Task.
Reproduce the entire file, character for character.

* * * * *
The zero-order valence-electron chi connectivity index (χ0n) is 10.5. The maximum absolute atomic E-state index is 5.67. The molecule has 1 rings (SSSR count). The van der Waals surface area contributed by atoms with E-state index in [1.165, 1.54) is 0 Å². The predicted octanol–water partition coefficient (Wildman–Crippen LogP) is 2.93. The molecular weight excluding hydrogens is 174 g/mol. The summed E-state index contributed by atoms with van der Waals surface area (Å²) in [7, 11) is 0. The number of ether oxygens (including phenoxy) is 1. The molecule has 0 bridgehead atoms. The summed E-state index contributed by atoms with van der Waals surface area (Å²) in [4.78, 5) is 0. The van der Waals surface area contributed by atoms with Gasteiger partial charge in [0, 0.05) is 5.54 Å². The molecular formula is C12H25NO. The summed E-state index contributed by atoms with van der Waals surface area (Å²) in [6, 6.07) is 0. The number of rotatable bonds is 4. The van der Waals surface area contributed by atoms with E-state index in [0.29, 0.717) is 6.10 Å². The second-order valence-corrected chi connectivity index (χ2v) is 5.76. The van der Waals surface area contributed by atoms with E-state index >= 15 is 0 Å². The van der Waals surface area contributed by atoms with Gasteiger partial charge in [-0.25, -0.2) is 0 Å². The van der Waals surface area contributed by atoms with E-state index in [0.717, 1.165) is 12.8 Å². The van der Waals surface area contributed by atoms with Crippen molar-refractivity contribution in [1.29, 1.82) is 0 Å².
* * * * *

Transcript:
The zero-order valence-electron chi connectivity index (χ0n) is 10.5. The maximum absolute atomic E-state index is 5.67. The molecule has 1 rings (SSSR count). The van der Waals surface area contributed by atoms with E-state index in [1.165, 1.54) is 0 Å². The predicted octanol–water partition coefficient (Wildman–Crippen LogP) is 2.93. The molecular weight excluding hydrogens is 174 g/mol. The summed E-state index contributed by atoms with van der Waals surface area (Å²) in [7, 11) is 0. The number of ether oxygens (including phenoxy) is 1. The molecule has 0 bridgehead atoms. The summed E-state index contributed by atoms with van der Waals surface area (Å²) in [4.78, 5) is 0. The van der Waals surface area contributed by atoms with Gasteiger partial charge in [0, 0.05) is 5.54 Å². The molecular formula is C12H25NO. The summed E-state index contributed by atoms with van der Waals surface area (Å²) in [6, 6.07) is 0. The number of rotatable bonds is 4. The van der Waals surface area contributed by atoms with E-state index in [0.29, 0.717) is 6.10 Å². The second-order valence-corrected chi connectivity index (χ2v) is 5.76. The van der Waals surface area contributed by atoms with E-state index >= 15 is 0 Å². The van der Waals surface area contributed by atoms with Gasteiger partial charge in [-0.25, -0.2) is 0 Å². The van der Waals surface area contributed by atoms with E-state index in [0.717, 1.165) is 12.8 Å². The van der Waals surface area contributed by atoms with Crippen molar-refractivity contribution in [1.29, 1.82) is 0 Å².